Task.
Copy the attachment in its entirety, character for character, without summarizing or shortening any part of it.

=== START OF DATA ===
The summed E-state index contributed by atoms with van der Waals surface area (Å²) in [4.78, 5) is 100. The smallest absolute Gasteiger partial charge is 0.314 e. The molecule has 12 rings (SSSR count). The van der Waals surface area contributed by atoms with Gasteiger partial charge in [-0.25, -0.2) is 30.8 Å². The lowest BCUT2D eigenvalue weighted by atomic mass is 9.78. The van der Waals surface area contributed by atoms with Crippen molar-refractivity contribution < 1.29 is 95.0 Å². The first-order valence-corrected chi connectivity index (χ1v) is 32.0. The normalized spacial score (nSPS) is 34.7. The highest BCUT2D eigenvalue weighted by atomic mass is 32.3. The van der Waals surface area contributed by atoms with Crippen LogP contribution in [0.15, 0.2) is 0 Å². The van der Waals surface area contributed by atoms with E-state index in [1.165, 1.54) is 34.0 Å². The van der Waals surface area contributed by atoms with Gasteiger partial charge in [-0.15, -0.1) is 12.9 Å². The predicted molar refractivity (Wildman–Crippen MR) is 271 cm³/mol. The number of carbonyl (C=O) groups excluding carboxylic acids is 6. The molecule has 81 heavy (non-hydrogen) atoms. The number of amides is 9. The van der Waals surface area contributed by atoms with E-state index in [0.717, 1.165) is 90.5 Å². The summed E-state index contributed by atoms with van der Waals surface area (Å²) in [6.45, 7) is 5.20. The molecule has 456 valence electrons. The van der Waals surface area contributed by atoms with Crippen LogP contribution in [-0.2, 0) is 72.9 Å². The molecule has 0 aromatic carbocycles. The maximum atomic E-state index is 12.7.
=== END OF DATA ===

The summed E-state index contributed by atoms with van der Waals surface area (Å²) in [4.78, 5) is 100. The smallest absolute Gasteiger partial charge is 0.314 e. The molecule has 12 rings (SSSR count). The van der Waals surface area contributed by atoms with Gasteiger partial charge in [-0.25, -0.2) is 30.8 Å². The lowest BCUT2D eigenvalue weighted by atomic mass is 9.78. The van der Waals surface area contributed by atoms with Crippen molar-refractivity contribution < 1.29 is 95.0 Å². The first-order valence-corrected chi connectivity index (χ1v) is 32.0. The normalized spacial score (nSPS) is 34.7. The highest BCUT2D eigenvalue weighted by atomic mass is 32.3. The van der Waals surface area contributed by atoms with Crippen LogP contribution in [0.15, 0.2) is 0 Å². The van der Waals surface area contributed by atoms with E-state index in [1.165, 1.54) is 34.0 Å². The van der Waals surface area contributed by atoms with Gasteiger partial charge in [-0.15, -0.1) is 12.9 Å². The predicted molar refractivity (Wildman–Crippen MR) is 271 cm³/mol. The number of carbonyl (C=O) groups excluding carboxylic acids is 6. The molecule has 81 heavy (non-hydrogen) atoms. The number of amides is 9. The van der Waals surface area contributed by atoms with E-state index in [0.717, 1.165) is 90.5 Å². The summed E-state index contributed by atoms with van der Waals surface area (Å²) in [6.45, 7) is 5.20. The molecule has 456 valence electrons. The van der Waals surface area contributed by atoms with Crippen LogP contribution in [-0.2, 0) is 72.9 Å². The molecule has 0 aromatic carbocycles. The maximum atomic E-state index is 12.7.